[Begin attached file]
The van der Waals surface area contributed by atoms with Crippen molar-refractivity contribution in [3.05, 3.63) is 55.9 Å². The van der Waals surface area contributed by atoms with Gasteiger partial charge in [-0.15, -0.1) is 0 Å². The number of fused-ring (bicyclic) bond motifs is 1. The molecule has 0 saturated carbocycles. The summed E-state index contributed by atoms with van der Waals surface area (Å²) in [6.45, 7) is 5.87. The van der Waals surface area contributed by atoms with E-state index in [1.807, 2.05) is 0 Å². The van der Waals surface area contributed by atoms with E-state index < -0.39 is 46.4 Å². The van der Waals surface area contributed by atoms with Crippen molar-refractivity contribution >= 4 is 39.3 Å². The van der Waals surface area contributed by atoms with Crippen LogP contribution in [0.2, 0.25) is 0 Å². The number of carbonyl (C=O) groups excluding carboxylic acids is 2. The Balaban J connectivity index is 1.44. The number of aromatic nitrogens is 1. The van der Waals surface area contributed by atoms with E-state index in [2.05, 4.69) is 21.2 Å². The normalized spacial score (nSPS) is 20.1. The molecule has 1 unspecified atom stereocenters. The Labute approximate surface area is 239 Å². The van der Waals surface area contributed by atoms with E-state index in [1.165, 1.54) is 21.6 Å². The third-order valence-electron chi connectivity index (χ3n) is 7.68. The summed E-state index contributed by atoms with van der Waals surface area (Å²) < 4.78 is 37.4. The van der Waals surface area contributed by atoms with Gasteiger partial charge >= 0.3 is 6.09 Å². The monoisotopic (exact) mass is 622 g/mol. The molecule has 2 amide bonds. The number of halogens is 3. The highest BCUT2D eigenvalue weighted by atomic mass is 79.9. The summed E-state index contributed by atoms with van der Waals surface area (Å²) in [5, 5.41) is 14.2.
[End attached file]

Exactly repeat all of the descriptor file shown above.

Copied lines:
The van der Waals surface area contributed by atoms with Crippen molar-refractivity contribution in [3.05, 3.63) is 55.9 Å². The van der Waals surface area contributed by atoms with Gasteiger partial charge in [-0.15, -0.1) is 0 Å². The number of fused-ring (bicyclic) bond motifs is 1. The molecule has 0 saturated carbocycles. The summed E-state index contributed by atoms with van der Waals surface area (Å²) in [6.45, 7) is 5.87. The van der Waals surface area contributed by atoms with E-state index in [1.807, 2.05) is 0 Å². The van der Waals surface area contributed by atoms with E-state index < -0.39 is 46.4 Å². The van der Waals surface area contributed by atoms with Crippen molar-refractivity contribution >= 4 is 39.3 Å². The van der Waals surface area contributed by atoms with Crippen LogP contribution in [0.2, 0.25) is 0 Å². The number of carbonyl (C=O) groups excluding carboxylic acids is 2. The Balaban J connectivity index is 1.44. The number of aromatic nitrogens is 1. The van der Waals surface area contributed by atoms with E-state index in [2.05, 4.69) is 21.2 Å². The normalized spacial score (nSPS) is 20.1. The molecule has 1 unspecified atom stereocenters. The Labute approximate surface area is 239 Å². The van der Waals surface area contributed by atoms with E-state index in [1.165, 1.54) is 21.6 Å². The third-order valence-electron chi connectivity index (χ3n) is 7.68. The summed E-state index contributed by atoms with van der Waals surface area (Å²) < 4.78 is 37.4. The van der Waals surface area contributed by atoms with Gasteiger partial charge >= 0.3 is 6.09 Å². The monoisotopic (exact) mass is 622 g/mol. The molecule has 2 amide bonds. The number of halogens is 3. The highest BCUT2D eigenvalue weighted by atomic mass is 79.9. The summed E-state index contributed by atoms with van der Waals surface area (Å²) in [5, 5.41) is 14.2.